Thick Clients and CMS

Thick Clients and CMS

I originally started this blog off with a once very famous thick client (Adobe Flex); and after half a decade I am seeing a surge of the thick clients once again – this time it’s more where the standards and adoption lies – HTML5 and JavaScript. (I am not going to define thick clients here as there are numerous definitions available out there). My 2nd innings with thick clients come at a point when I am not working on building typical Web application – the classic CRUD operations. For the last 2 years I have been engaged in building Content Management Platform using products like Adobe AEM 5.x (6.x), SDL Tridion, etc.

If you have worked with any of the systems, you would know that the typical design and implementation lifecycle of these projects has been and remains to be:

  1. Site Developers write the HTML
  2. Handover the HTML to the CMS developers
  3. CMS developers then use the HTML and integrate with backend code (JSPs in AEM)
  4. Take assistance from Site Developers to fix integration issues mostly JS/CSS

This is nothing new; we have been doing this for years, but as the technologies have progressed I have started to see that the time we now need to take the HTMLs and put them into AEM is increasing significantly compared to when I used to do SpringMVC/Struts based applications. The integrations weren’t issues, but only tasks that the developers would do over the course of story implementation. Some of these did need SMEs to go and fix the finer details but thats about it.

Current State

A typical CMS based site is such where we push content out for consumption of our readers, the content could be simple (text, articles, etc.) or rich (images, videos, etc.). However, in the current world the nature of consumer based sites is changing rapidly and they are getting to a point when we need a dynamic element to the content as well. This dynamic element can be in several shapes and forms as in Omni-channel (responsive is one way of doing it), feeds from external systems (social networks or internal feeds on fan engagement sites like for Live Leaderboard). Barring a few areas where we have to introduce dynamic content, not a lot of content management websites need to be built on principles of a thick client. Good looking old school models of server taking care of presentation tier should work fine and it works very well as well. Those few dynamic areas can be handled very well using the jQuery (AJAX) sort of frameworks that bring together the two worlds and provide a final view to our consumers. So where does the problem lies or why dow e have to change anything if all this works so very well for us?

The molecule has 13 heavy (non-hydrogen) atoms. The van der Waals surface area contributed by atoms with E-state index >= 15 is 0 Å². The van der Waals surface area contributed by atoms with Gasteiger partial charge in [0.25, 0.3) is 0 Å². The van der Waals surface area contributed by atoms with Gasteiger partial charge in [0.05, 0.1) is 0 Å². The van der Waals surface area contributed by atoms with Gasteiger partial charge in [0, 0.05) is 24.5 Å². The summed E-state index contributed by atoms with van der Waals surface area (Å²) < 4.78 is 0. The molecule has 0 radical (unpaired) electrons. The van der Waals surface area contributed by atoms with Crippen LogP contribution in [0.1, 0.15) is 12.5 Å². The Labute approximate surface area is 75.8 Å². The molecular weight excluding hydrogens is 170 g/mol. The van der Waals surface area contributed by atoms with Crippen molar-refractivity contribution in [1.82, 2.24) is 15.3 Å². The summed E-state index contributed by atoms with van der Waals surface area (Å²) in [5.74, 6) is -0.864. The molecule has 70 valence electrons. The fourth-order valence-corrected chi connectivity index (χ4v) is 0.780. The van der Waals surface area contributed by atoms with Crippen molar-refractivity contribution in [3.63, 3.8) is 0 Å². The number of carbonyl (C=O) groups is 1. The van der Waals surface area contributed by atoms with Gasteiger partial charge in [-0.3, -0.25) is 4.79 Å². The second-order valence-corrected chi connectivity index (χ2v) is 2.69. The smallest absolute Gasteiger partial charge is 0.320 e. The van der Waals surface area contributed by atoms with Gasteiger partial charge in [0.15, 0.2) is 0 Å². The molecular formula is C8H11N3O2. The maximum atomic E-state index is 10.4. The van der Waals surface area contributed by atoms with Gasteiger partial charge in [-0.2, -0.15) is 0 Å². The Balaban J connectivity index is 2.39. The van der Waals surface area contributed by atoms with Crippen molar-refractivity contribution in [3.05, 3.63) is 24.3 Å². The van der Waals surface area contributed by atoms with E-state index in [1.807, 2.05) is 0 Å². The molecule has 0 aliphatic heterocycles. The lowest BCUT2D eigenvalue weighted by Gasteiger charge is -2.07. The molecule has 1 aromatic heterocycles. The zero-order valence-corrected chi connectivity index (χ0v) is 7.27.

The Problem

This is not a technical problem that we have to solve for; as I said that technical integrations are well addressed in these products as they provide their templating languages and ways to integrate with them. If we look at Adobe they had a good way of making this happen (I am not going to talk about the patterns implemented), but their component architecture is actually nice that allow you write templates and what not very effectively. The problem we have on our hands is that of a process as I defined earlier. As we have moved to this product philosophy and as the technology landscape has expanded we have reached a point where I believe we have felt a need to have specializations in our domains. Once where there were no boundaries, now there are BOLD lines drawn as to who is going to be responsible of doing what job in a story implementation. A Site Developer will only work on HTML/JS/CSS (and there can be further divisions based on what skills we need), while a CQ developer will only be responsible writing Java/JSP, Dialogs (and again there are further divisions). While we have strived to achieve specializations in technology domains, we have not progressed on the process side of the things – we still want to do it that exact same way as we were doing it several years ago.